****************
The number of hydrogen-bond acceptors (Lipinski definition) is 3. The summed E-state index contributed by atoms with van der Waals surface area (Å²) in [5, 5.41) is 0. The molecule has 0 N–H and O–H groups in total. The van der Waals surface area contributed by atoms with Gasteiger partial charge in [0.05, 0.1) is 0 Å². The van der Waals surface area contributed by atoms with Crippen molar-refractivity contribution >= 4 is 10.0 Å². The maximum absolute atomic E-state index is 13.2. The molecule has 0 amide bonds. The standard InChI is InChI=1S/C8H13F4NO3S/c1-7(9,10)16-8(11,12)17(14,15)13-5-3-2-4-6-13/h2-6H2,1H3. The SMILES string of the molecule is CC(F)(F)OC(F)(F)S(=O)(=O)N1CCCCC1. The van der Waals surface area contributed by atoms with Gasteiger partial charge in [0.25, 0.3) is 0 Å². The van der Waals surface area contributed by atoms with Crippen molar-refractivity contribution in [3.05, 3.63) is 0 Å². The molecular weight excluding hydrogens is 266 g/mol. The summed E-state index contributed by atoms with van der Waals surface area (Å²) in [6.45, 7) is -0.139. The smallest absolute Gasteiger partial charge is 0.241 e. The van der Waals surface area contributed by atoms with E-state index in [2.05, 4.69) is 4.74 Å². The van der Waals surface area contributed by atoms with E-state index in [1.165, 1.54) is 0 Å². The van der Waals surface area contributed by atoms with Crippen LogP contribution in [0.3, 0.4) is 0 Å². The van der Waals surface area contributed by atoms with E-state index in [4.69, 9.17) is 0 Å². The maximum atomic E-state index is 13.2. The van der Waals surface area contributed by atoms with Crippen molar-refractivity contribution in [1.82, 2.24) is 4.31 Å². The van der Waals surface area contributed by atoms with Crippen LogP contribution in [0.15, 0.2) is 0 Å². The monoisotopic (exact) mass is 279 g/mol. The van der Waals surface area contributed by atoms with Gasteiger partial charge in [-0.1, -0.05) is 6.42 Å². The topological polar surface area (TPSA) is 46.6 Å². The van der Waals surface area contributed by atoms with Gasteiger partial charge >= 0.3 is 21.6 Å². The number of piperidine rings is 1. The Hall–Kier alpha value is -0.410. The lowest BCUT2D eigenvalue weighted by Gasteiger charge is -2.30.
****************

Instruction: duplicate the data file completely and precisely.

The number of hydrogen-bond acceptors (Lipinski definition) is 3. The summed E-state index contributed by atoms with van der Waals surface area (Å²) in [5, 5.41) is 0. The molecule has 0 N–H and O–H groups in total. The van der Waals surface area contributed by atoms with Gasteiger partial charge in [0.05, 0.1) is 0 Å². The van der Waals surface area contributed by atoms with Crippen molar-refractivity contribution >= 4 is 10.0 Å². The maximum absolute atomic E-state index is 13.2. The molecule has 0 amide bonds. The standard InChI is InChI=1S/C8H13F4NO3S/c1-7(9,10)16-8(11,12)17(14,15)13-5-3-2-4-6-13/h2-6H2,1H3. The SMILES string of the molecule is CC(F)(F)OC(F)(F)S(=O)(=O)N1CCCCC1. The van der Waals surface area contributed by atoms with Gasteiger partial charge in [0.25, 0.3) is 0 Å². The van der Waals surface area contributed by atoms with Crippen molar-refractivity contribution in [3.05, 3.63) is 0 Å². The molecular weight excluding hydrogens is 266 g/mol. The summed E-state index contributed by atoms with van der Waals surface area (Å²) in [6.45, 7) is -0.139. The smallest absolute Gasteiger partial charge is 0.241 e. The van der Waals surface area contributed by atoms with E-state index in [2.05, 4.69) is 4.74 Å². The van der Waals surface area contributed by atoms with E-state index in [1.165, 1.54) is 0 Å². The van der Waals surface area contributed by atoms with Crippen LogP contribution in [0.3, 0.4) is 0 Å². The van der Waals surface area contributed by atoms with E-state index in [4.69, 9.17) is 0 Å². The maximum atomic E-state index is 13.2. The van der Waals surface area contributed by atoms with Crippen molar-refractivity contribution in [1.82, 2.24) is 4.31 Å². The van der Waals surface area contributed by atoms with Crippen LogP contribution in [0.15, 0.2) is 0 Å². The monoisotopic (exact) mass is 279 g/mol. The van der Waals surface area contributed by atoms with Gasteiger partial charge in [-0.1, -0.05) is 6.42 Å². The topological polar surface area (TPSA) is 46.6 Å². The van der Waals surface area contributed by atoms with Gasteiger partial charge >= 0.3 is 21.6 Å². The number of piperidine rings is 1. The Hall–Kier alpha value is -0.410. The lowest BCUT2D eigenvalue weighted by Gasteiger charge is -2.30.